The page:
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Blog December 15, 2017

The not so far future of Integration

Today’s traditional enterprises need to be faster in adopting and constantly changing since their market is often under attack by many new disruptors. Trying to address this a lot of organizations are switching to or implementing bi-modal IT (coined by Gartner 2014?), that is two-speed IT. One traditional IT more slow marathon leg, and one fast-moving sprinter leg. 

This blog post was written in April 2016 but for some reason got stuck away in the dusty and secret corners. To avoid oblivion we publish it now and hopefully we will get a sequel with what happened in the last 1½ years.  Enjoy reading this tantalizing blog.
By Kristina Lid, Baseline Manager, Enfo 

This is the personal thoughts from Kim Lood and Magnus Palmér. Not all references that are needed to back up some of the statements are present yet. Some of the points we just didn’t have time to write more about for now, but would gladly do so.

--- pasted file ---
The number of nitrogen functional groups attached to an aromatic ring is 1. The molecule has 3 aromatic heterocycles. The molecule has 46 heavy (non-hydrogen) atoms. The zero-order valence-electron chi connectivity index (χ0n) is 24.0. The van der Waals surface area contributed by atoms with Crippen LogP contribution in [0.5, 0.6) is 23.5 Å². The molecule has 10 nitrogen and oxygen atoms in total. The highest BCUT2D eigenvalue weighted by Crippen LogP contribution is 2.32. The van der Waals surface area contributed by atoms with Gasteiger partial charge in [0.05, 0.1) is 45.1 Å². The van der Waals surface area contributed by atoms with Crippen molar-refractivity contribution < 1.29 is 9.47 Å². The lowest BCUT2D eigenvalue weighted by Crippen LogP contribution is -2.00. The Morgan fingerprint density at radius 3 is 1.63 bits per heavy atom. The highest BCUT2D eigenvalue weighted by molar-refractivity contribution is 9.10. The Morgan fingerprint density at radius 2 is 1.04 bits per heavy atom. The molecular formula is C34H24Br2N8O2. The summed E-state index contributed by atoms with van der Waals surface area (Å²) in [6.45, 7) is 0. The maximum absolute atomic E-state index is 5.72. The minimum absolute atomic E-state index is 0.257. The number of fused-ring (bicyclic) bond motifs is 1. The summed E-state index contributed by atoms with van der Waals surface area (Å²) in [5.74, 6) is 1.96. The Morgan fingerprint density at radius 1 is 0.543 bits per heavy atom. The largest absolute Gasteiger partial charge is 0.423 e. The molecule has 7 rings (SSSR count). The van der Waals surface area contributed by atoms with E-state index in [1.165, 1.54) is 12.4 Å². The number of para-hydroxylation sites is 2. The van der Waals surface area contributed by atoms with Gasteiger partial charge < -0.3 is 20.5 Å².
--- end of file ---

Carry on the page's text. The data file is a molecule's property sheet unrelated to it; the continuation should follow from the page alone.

Bi-Modal IT 

The need for faster speed often creates a problem for a traditional ICC (Integration Competence Center) that is not used to working in such short cycles. If they don’t manage to switch gears it will result in the sprinter part of the organization will go shopping for other providers – outside and inside the organization - that can run in the same pace as they need to do. The same as we see the Line of Business doing today but now it will be sanctioned by IT management.  

However we strongly believe this is somewhat misleading. The whole IT organization should aim for speed, since speed forces innovation and quality. This has actually been proven many times and very much in line with the increasingly popularity of microservices and DevOps/CD (Continuous Delivery), more on that later. Mary Poppendick – author of Lean Software Development – raises her concern for this (DevOps Café podcast 62) 

Cloud – Hybrid Integration